Setting up active-standby load balancing on an F5 appliance

Recently I bumped into an interesting problem. One of our clients had an interesting problem of not being able to use two proxy servers at once. The symptoms were that whenever both linux-based proxy servers were booted up and working, connections didn't get through. The proxy servers were set up to handle incoming requests from the inside network, and proxy them to a specific 3rd party network. By saying "connections didn't get through" I mean that connections were initiated towards the 3rd party, out to the Internet, but no response was received.

Obviously there was no IP collision, or other basic error, the process of putting in a second linux box into a network covers this. It however didn't matter which box was shut down, the connection started working immediately. So this confirmed that on their own, each box was fully functional. Also, configuring them, reaching them and troubleshooting them showed no problem, so that rules out network connectivity errors on a basic level.

So the topology looked like this: the two proxies had internal (RFC1918) IP addresses, the connection was then PATted to the Internet by a Cisco ASA. This was the outbound path. Inbound, however was a bit more complicated. Requests came from the internal network, through an F5 appliance. The F5 appliance had a VIP (Virtual IP) set up and load balanced requests to the two proxy servers. The problem was on the outbound path, because the third party saw both proxy servers coming from the same public IP (hence the PAT). For them it was essential that the two proxy servers came from two different IP addresses. This is when it started to become complicated. The reason for the PAT was that on the ASA, we only had a /29 pool - this means a group of eight IP addresses, of which six was usable. And all six was actually in use. There was a possibility to free up one IP, but definitely not two, and the expansion of the /29 was totally out of the question.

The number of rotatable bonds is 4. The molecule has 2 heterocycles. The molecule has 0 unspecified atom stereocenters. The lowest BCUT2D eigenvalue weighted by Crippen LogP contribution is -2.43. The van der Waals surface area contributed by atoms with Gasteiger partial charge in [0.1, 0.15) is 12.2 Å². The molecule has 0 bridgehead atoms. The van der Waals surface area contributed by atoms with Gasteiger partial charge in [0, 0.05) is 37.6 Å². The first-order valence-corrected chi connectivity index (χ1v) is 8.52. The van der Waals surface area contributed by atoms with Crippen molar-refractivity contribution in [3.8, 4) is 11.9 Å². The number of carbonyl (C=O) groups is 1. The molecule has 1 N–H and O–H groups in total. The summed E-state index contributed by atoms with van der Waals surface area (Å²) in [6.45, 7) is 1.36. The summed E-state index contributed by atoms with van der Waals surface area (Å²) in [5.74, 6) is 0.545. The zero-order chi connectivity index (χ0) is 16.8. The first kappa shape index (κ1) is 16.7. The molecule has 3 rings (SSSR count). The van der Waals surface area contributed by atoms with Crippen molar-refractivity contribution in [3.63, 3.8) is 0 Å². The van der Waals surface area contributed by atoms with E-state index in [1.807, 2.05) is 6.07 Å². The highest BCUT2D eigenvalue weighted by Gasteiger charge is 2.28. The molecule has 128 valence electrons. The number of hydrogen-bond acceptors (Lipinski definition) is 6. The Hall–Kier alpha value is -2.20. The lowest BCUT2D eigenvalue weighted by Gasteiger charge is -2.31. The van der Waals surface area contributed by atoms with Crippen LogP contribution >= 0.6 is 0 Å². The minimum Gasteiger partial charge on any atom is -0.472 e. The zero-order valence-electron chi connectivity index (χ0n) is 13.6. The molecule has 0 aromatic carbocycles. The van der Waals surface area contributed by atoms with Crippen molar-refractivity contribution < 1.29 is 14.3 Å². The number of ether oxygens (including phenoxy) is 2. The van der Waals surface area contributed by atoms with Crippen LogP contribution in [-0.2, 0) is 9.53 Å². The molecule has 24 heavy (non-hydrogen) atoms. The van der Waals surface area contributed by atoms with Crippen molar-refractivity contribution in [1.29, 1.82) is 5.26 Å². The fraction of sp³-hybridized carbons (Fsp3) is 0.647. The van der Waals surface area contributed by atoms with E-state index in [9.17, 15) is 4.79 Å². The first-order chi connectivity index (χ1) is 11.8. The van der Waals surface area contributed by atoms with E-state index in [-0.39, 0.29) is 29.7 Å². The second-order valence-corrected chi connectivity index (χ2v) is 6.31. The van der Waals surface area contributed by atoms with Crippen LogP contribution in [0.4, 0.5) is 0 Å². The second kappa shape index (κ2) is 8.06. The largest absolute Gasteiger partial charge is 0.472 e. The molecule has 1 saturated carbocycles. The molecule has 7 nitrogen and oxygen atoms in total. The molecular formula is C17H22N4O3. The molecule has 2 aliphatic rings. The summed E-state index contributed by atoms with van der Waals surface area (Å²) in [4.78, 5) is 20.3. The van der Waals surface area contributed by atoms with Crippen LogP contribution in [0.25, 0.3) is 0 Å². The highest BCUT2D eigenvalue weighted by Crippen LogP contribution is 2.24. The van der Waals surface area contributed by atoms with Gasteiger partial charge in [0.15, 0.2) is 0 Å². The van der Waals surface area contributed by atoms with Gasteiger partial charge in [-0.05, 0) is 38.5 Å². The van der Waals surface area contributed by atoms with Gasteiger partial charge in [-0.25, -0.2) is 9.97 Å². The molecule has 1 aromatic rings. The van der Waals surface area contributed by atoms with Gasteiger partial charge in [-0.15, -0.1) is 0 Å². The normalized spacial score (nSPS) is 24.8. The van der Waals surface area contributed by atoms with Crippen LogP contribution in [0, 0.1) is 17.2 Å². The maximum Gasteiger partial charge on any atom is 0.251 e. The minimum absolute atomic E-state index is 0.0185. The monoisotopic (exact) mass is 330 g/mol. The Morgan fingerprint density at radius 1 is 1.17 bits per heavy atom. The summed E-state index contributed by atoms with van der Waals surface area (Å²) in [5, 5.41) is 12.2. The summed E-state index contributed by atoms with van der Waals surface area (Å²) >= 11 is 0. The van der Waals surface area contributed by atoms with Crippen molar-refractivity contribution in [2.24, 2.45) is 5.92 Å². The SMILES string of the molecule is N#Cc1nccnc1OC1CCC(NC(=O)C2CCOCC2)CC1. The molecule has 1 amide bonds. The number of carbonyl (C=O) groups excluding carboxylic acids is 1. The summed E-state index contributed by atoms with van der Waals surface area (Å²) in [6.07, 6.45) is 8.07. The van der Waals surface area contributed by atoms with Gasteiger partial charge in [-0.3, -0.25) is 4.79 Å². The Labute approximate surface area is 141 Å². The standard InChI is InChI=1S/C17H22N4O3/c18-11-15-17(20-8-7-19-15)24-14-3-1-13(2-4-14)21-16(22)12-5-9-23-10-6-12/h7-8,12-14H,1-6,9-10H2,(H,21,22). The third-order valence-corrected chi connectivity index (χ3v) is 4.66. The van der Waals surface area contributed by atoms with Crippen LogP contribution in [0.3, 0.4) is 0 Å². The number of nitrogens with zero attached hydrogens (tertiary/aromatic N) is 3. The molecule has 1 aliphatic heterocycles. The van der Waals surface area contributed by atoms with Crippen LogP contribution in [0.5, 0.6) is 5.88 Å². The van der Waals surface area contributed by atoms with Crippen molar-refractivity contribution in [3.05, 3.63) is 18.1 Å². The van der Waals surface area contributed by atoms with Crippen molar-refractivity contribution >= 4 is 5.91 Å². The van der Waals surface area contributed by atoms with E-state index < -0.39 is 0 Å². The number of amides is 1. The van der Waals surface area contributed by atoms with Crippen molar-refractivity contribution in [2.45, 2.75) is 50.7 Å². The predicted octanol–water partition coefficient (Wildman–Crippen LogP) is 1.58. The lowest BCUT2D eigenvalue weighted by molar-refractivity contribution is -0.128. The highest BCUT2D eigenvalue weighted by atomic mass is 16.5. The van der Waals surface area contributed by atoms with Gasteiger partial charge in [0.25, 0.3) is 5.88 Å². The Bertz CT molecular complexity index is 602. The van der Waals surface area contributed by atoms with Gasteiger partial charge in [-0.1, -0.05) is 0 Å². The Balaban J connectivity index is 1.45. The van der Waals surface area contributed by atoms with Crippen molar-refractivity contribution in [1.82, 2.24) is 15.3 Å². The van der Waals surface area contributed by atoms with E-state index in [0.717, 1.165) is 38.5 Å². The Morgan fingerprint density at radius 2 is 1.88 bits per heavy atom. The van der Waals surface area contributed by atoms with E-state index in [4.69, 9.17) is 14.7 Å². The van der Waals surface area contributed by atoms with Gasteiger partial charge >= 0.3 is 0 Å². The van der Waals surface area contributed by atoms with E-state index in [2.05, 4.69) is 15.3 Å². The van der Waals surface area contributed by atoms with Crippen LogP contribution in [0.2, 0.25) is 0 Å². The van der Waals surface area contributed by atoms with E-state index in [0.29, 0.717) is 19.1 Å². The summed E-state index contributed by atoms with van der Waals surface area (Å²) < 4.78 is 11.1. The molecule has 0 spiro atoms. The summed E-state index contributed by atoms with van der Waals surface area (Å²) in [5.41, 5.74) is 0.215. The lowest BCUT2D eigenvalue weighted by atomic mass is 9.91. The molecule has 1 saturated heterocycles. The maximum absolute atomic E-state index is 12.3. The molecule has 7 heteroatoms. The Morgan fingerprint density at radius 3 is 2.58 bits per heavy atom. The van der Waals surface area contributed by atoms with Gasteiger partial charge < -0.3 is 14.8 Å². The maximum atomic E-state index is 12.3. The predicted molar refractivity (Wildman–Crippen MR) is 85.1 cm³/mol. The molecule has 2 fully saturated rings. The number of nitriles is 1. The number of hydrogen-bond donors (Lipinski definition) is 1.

The second possible solution would then be to remove one of the proxy servers, as one is perfectly capable of handling the load, no need for two. However, this was a suboptimal path, as the second server was needed for resiliency. Seems like a checkmate.

After brainstorming, we decided to do this in a different approach. The way the F5 load balances requests by default, is to do a round-robin method of distributing the requests. There are of course other methods as well, this is just the default, and also the simplest to understand. What is common in all the available options? All of them are active-active setups. We were trying to get an active-standby setup, in which the primary server would get all the load, while the standby gets nothing. When the primary fails, the secondary would start getting all the requests until the primary comes back. In this way, at any given time only one proxy is actively transferring traffic, but we have also kept the resiliency.